I think your problem could be one of design and not a problem of code/infrastructure.

Just to add two other perspectives on the data above. These are with Meteor 2.8.1. While I ran those queries, I was the sole user in my platform (we are not live yet)

Number of Mongo Connections on the Atlas side with 1 app user:
The cluster where I get social posts from

The cluster where I have the users (the only cluster where I run a single pub/sub for the user Collection).

Meteor Memory and CPU with those connections open.

What I am trying to say is that the number of connections is not the problem here, probably, but what runs on them, perhaps some query caching on Grapher, some large mapping over cursors etc.

I’d just add that arbitrarily raising the connection pool limit can have performance impacts, though mostly at the DB layer rather than the app server, since things that were implicitly throttled will no longer be throttled.

We had this issue on a previous meteor upgrade when the default poolsize went from 5 to 10 (or possibly when meteor stopped recognising an option we’d set to force it to 5).

I’m watching these threads pretty closely as we’re about to do the 2.8.1 upgrade - hopefully there is a resolution soon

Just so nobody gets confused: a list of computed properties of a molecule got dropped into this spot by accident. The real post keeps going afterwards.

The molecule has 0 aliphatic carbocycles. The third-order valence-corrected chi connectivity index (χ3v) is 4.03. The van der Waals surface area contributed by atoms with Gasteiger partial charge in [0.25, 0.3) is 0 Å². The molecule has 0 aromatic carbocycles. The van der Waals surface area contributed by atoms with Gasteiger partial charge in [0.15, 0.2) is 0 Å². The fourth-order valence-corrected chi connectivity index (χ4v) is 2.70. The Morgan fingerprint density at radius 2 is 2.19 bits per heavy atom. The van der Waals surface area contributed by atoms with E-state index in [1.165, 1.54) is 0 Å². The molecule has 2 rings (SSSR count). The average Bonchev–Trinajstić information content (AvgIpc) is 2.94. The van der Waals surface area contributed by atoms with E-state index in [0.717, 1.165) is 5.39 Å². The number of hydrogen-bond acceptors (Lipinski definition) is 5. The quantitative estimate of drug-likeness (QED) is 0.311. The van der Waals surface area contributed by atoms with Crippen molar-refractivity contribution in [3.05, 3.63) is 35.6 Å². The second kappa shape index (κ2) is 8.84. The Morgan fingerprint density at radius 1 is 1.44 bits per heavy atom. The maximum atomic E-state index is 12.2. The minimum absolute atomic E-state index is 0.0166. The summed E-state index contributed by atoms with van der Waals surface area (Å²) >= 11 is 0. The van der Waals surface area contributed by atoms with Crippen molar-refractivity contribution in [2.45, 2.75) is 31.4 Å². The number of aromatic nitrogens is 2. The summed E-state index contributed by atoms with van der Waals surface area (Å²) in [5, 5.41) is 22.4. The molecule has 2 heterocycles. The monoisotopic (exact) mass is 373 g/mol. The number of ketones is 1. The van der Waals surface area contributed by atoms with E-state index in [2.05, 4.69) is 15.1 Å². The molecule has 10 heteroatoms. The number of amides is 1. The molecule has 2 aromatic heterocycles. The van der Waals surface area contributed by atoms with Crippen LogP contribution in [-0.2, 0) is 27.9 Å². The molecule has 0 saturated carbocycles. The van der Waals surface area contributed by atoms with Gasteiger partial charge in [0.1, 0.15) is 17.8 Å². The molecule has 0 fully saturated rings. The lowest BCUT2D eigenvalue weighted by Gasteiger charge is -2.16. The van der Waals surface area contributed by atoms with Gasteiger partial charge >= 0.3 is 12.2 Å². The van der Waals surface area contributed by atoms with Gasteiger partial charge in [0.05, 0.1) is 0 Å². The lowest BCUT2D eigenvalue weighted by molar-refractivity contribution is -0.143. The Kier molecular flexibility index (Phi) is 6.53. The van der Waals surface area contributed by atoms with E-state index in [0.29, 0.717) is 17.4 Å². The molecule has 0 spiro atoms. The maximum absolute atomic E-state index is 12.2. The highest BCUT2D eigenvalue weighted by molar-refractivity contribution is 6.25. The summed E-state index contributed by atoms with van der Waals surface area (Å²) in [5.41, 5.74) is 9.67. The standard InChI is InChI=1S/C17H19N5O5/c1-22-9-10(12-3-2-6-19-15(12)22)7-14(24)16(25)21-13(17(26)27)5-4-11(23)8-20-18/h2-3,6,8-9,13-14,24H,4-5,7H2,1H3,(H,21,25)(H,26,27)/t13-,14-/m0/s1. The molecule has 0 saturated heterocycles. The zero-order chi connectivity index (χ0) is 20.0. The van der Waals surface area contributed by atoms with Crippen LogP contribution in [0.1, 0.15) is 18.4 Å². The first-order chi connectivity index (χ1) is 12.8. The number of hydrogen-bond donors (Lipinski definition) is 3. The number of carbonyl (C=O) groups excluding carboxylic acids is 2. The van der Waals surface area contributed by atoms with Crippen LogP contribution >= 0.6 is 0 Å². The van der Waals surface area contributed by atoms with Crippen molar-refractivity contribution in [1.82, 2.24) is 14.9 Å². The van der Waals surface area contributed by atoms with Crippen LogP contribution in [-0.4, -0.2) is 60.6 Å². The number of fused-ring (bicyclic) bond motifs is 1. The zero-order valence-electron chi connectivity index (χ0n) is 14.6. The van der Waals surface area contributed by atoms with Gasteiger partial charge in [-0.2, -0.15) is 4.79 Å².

As outlined in the other thread: for some reason the default pool size for the node mongdb 3.x driver was 10, although the docs say 100. I don’t understand why, but Monti showed a pool of 10 with Meteor 2.5.8 and the older node mongodb driver!

We use Grapher heavily and this pool was enough to serve over 150 concurrent users quite happily without any problems! So your argument that 10 won’t even be enough for a normal grapher call seems to be not valid!

But yeah, I agree:

The fault is definitely somewhere in our code but for some reason it got a lot worse with the new mongo driver. The poolsize does not seem to be a problem, as going back from 100 to 10 did not make a huge difference.
BUT: how to find this damn bug? We analyzed so many heap dumps by now and other stuff but our codebase is quite big, so I am running out of ideas. :confused:

In the driver 3.x documentation there is no parameter for poolSize but you have minPoolSize and maxPoolSize:

This probably answers your query: meteor/ at 3ca7a9b4d6e5ec56aa48d9a087dc144d0b1e6848 · meteor/meteor · GitHub

So your argument that 10 won’t even be enough for a normal grapher call seems to be not valid!

This argument is not really mine. In my previous message I had this link: MongoDB in production: How connection pool size can bottleneck application scale | by Kyle Martin | Medium which explains the “mechanic” of running queries over a limited number of connections.
You don’t feel it because for the time being you probably don’t have long running queries. With time, as the DB grows, you might start to see fast queries waiting behind slow queries.
Let’s say today a Grapher query takes 30ms. If you get that result in 120ms you “feel” no difference in the user side. Possibly, 300ms makes no difference as well. But that is a 10x slower query result. You are right, today, 10 might be enough. The driver options now are far more appropriate for what we need, I think. I guess you could set 10 for a minimum, 20 for a max and perhaps 2-10 sec to kill a connection.